Twitter said the search prompt would inform users that the government had seen no link between 5G and COVID-19, and include a link to a government website with credible, factual and verified information in relation to 5G.

The Telegraph

GitHub Codespaces lets you code in your browser without any setup

In a major announcement for developers, GitHub has launched Codespaces — a feature that lets you code directly on the web. Think of this as a virtual Integrated Development Environment (IDE) on the cloud.

Earlier, to contribute to a project you would need to make a pull request, and set up the environment on your local machine according to the requirements of a project. With Codespaces, you don’t need to do that anymore. As soon as you click on the code button, the website sets up the environment in seconds.

The Next Web

Researchers explore quantum computing to discover possible COVID-19 treatments

Quantum machine learning, an emerging field that combines machine learning and quantum physics, is the focus of research to discover possible treatments for COVID-19, according to Penn State researchers led by Swaroop Ghosh, the Joseph R. and Janice M. Monkowski Career Development Assistant Professor of Electrical Engineering and Computer Science and Engineering. The researchers believe that this method could be faster and more economical than the current methods used for drug discovery.

Funding from the Penn State Institute for Computational and Data Sciences, coordinated through the Penn State Huck Institutes of the Life Sciences as part of their rapid-response seed funding for research across the University to address COVID-19, is supporting this work.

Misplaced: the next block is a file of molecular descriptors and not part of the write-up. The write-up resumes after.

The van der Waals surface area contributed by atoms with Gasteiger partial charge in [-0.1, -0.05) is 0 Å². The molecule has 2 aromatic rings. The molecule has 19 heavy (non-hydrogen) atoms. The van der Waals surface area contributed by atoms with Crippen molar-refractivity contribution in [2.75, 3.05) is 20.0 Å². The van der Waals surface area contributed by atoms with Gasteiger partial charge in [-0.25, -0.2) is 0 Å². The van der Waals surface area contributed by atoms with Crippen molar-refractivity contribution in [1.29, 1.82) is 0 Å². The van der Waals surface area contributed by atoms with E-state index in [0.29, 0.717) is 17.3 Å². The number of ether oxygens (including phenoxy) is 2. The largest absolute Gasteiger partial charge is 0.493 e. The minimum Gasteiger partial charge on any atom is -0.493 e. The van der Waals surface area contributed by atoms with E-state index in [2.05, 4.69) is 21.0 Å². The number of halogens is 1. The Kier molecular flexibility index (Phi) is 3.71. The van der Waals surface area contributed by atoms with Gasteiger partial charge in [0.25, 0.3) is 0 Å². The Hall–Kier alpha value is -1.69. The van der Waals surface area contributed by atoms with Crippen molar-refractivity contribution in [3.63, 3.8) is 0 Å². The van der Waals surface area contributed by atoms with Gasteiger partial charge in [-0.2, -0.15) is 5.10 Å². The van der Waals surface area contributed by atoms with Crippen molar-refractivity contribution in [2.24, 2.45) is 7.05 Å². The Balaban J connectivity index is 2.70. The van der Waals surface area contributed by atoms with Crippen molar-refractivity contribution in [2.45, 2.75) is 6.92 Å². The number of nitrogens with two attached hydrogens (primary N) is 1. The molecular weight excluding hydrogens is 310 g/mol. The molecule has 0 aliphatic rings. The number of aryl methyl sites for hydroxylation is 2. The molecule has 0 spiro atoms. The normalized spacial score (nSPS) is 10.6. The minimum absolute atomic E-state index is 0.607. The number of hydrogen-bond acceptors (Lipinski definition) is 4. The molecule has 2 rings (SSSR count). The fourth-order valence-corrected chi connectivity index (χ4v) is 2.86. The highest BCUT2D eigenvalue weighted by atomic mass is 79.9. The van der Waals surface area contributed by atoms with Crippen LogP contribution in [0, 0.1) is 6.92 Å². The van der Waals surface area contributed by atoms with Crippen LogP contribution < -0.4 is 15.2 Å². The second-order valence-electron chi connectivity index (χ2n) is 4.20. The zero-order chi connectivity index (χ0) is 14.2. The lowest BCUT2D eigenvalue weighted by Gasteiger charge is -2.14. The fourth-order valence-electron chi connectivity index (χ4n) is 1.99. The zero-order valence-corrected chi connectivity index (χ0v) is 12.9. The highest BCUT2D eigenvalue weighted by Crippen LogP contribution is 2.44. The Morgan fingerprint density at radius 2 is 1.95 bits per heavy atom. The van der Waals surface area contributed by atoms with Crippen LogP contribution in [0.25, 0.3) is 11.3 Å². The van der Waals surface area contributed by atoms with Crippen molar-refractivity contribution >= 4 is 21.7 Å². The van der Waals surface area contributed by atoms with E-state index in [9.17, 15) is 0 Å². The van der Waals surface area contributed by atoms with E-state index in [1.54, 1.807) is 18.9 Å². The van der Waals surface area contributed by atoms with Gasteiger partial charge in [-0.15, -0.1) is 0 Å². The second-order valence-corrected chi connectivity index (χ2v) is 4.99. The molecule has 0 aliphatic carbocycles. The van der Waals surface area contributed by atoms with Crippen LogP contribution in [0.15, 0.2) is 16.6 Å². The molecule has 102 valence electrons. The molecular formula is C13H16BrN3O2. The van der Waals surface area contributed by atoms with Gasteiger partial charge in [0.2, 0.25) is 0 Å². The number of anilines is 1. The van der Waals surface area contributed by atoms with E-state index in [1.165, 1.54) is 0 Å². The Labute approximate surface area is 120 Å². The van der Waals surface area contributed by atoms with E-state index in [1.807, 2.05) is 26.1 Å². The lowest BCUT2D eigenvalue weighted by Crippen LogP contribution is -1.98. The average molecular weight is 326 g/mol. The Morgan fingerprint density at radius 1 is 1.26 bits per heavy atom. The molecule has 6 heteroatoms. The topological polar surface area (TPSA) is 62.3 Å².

Penn State Engineering

21st Century Cheating: WiFi In A Calculator

Obviously, we would never endorse cheating on an exam, but sometimes a device is just too tempting to be left untouched. For [Neutrino], it was an old Casio calculator that happened to have a perfectly sized solar panel to fit a 128×32 OLED as replacement. But since the display won’t do much on its own, he decided to connect it to an ESP8266 and mount it all inside the calculator’s housing, turning it into a spy-worthy, internet-connected cheating device, including a stealthy user interface controlled by magnets instead of physical buttons. (Video, embedded below.)

To achieve the latter, [Neutrino] added two Hall effect sensors and a reed switch inside each end of the calculator. Placing a magnet — possibly hidden in a pen cap — near the reed switch will turn the display on, and placing another magnet near the Hall-effect sensors will navigate through the display’s interface, supporting two inputs with long, short, and multi-tap gestures each. To obtain information through WiFi, the ESP8266 connects to Firebase as backend, allowing to set up predefined content to fetch, as well as a possibility to communicate with your partner(s) in crime through a simple chat program.

Hackaday

Zoom Acquires Keybase and Announces Goal of Developing the Most Broadly Used Enterprise End-to-End Encryption Offering

We are proud to announce the acquisition of Keybase, another milestone in Zoom’s 90-day plan to further strengthen the security of our video communications platform. Since its launch in 2014, Keybase’s team of exceptional engineers has built a secure messaging and file-sharing service leveraging their deep encryption and security expertise. We are excited to integrate Keybase’s team into the Zoom family to help us build end-to-end encryption that can reach current Zoom scalability.